Two years after the massive BP oil spill in the Gulf of Mexico, the news remains grim on numerous fronts, reports Mother Jones in an April 2012 series of environmental impact articles. Besides eyeless shrimp, toxic beaches and dead dolphins, Gulf oysters  are now in trouble, and people who swim in the Gulf are picking up carcinogenic PAH compounds on their skin.
A team of scientists, led by Dr. Peter Roopnarine of the California Academy of Sciences, has learned that oysters now have higher concentrations of the heavy metals found in crude oil than they did before the spill. Roopnarine also discovered signs of metaplasia, a condition that occurs when tissues are transformed in response to stress, in the mollusks. The scientists don't yet know what these effects could have on high-level consumers in the food chain, which includes people who love Louisiana's famous Po' Boy sandwiches, but previous studies show heavy metal pollution combined with warmer temperatures are especially deadly in oysters.
This, of course, is bad news for the oyster fisherfolk, who are still struggling to earn a living. A year before the spill, they added $300 million to Louisiana's economy.
In another story, Mother Jones reports  that the chemical antidote BP uses to disperse all the oil is not working. Instead, microbes are having a tougher time digesting the oil. Swimmers can't see the visible effects, but tests reveal that cancer-causing agents are penetrating their skin.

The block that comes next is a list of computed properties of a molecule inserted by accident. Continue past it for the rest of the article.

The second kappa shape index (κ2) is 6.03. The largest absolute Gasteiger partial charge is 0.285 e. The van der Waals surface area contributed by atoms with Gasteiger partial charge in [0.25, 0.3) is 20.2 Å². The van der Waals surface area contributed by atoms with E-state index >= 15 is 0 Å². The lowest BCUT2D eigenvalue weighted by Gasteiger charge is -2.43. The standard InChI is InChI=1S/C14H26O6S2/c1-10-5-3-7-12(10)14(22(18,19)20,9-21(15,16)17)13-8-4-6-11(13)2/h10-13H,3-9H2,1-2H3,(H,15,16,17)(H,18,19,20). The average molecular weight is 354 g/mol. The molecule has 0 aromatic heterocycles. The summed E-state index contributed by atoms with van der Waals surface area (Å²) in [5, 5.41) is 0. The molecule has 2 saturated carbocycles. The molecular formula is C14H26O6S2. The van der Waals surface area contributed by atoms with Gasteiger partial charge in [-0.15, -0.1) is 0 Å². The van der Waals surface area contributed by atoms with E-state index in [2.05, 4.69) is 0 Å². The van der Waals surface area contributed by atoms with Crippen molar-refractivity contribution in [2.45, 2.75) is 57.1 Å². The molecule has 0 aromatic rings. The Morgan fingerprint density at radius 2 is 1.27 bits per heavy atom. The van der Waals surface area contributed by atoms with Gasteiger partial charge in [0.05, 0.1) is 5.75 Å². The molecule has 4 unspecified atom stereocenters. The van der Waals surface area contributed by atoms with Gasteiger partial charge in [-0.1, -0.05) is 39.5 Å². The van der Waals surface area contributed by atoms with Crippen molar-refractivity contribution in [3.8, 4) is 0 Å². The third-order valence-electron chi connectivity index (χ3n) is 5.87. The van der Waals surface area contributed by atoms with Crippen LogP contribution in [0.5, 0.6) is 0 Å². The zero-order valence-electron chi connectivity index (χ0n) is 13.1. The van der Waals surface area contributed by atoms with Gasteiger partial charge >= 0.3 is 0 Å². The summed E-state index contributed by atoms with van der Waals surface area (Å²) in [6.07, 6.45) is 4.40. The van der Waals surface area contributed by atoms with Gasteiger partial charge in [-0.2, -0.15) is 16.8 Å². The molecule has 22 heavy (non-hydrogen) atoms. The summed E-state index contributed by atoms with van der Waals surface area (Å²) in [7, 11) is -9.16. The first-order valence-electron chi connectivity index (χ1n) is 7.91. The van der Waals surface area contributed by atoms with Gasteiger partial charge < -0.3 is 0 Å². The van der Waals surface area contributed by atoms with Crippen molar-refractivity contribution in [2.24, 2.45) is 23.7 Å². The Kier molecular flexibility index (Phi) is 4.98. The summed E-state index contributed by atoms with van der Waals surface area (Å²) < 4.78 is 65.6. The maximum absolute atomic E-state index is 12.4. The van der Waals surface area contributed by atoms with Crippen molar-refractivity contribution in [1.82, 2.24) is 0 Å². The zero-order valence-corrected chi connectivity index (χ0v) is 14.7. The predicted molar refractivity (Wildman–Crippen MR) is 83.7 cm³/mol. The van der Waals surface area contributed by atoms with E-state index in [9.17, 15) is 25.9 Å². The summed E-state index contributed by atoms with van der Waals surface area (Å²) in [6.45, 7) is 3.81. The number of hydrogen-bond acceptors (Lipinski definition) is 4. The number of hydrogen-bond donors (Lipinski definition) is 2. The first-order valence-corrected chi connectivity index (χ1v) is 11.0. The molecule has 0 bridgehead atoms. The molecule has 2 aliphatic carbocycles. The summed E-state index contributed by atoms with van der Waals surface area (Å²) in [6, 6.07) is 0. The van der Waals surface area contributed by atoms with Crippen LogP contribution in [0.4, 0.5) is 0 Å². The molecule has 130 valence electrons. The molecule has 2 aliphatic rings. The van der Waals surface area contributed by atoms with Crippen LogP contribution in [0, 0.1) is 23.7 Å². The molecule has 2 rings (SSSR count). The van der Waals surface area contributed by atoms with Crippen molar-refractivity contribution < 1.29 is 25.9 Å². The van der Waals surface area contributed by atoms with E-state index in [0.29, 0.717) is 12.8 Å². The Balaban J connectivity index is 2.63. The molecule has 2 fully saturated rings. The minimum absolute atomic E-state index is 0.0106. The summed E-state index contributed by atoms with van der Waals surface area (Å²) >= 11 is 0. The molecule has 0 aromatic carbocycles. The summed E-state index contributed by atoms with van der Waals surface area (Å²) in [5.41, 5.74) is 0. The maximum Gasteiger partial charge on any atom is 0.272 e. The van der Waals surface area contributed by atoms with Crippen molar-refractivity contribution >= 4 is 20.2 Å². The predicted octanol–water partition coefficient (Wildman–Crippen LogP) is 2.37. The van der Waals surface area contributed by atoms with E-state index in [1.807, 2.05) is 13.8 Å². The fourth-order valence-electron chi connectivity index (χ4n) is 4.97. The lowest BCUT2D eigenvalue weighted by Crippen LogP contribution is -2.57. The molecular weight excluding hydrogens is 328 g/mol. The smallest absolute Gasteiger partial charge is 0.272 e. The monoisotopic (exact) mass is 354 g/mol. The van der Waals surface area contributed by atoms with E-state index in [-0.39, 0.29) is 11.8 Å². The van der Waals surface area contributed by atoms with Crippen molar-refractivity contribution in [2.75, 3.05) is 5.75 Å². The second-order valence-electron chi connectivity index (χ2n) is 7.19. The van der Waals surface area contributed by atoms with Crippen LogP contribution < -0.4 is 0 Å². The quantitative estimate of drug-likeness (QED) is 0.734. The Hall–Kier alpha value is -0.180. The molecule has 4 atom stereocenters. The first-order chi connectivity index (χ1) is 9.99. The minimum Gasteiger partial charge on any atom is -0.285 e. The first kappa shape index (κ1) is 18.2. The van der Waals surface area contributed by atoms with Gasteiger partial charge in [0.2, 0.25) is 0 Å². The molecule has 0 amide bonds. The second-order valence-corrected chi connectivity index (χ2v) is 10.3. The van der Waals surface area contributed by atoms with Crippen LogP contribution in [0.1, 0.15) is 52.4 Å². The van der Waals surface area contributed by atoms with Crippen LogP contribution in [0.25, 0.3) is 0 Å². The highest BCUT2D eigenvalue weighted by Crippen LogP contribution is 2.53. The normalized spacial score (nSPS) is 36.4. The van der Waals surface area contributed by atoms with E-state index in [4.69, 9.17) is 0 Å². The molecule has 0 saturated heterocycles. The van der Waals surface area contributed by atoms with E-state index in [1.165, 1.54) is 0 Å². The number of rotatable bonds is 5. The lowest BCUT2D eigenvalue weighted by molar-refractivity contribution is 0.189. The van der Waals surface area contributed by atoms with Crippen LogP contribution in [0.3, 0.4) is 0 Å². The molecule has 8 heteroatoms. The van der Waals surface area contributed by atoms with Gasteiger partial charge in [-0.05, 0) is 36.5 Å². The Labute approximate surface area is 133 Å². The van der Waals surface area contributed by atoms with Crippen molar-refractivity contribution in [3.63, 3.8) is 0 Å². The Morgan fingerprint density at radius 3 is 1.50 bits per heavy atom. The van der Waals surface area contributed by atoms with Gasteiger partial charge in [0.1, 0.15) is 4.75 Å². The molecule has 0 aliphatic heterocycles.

This is all very scary stuff. And as one letter-writer remarked: It's not true that because oil is natural, it is therefore harmless.
The one glimmer of hope in the scenario: If enacted, the RESTORE Act  would deliver 80 percent of BP's Clean Water Act fines to coastal communities and beach area restoration.
In other environmental news, Organic Consumers Association urged people Tuesday to be part of a "Money Bomb on Monsanto"  and contribute to California's right to know  GMO citizens' balloting initiative. The initiative would require GMO labeling on food products. Since California is the eighth-largest economy in the world, the initiative, if passed, would force manufacturers to stop contaminating food with GMOs.
The consumer group hopes to raise $1 million by May 26. That money will be matched by Mercola.com, the largest alternative health website in the world, and leading organic companies Nature's Path, Lundberg Family Farms, and Eden Foods.